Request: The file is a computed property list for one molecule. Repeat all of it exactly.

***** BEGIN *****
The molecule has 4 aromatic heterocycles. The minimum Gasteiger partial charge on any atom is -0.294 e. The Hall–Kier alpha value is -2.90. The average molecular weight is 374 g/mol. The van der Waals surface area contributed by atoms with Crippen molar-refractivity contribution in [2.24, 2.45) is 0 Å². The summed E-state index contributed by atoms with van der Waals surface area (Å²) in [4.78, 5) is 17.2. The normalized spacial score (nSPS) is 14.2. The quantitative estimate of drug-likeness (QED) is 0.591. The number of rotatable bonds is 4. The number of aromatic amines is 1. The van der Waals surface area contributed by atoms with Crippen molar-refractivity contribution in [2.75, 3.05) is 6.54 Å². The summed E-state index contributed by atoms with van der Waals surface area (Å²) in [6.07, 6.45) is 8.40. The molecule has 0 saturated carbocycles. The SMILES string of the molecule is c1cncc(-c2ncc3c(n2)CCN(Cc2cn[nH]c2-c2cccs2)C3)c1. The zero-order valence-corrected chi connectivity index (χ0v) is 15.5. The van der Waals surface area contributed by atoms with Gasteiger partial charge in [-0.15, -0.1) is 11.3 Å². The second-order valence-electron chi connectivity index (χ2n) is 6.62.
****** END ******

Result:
The molecule has 4 aromatic heterocycles. The minimum Gasteiger partial charge on any atom is -0.294 e. The Hall–Kier alpha value is -2.90. The average molecular weight is 374 g/mol. The van der Waals surface area contributed by atoms with Crippen molar-refractivity contribution in [2.24, 2.45) is 0 Å². The summed E-state index contributed by atoms with van der Waals surface area (Å²) in [4.78, 5) is 17.2. The normalized spacial score (nSPS) is 14.2. The quantitative estimate of drug-likeness (QED) is 0.591. The number of rotatable bonds is 4. The number of aromatic amines is 1. The van der Waals surface area contributed by atoms with Crippen molar-refractivity contribution in [2.75, 3.05) is 6.54 Å². The summed E-state index contributed by atoms with van der Waals surface area (Å²) in [6.07, 6.45) is 8.40. The molecule has 0 saturated carbocycles. The SMILES string of the molecule is c1cncc(-c2ncc3c(n2)CCN(Cc2cn[nH]c2-c2cccs2)C3)c1. The zero-order valence-corrected chi connectivity index (χ0v) is 15.5. The van der Waals surface area contributed by atoms with Gasteiger partial charge in [-0.15, -0.1) is 11.3 Å². The second-order valence-electron chi connectivity index (χ2n) is 6.62.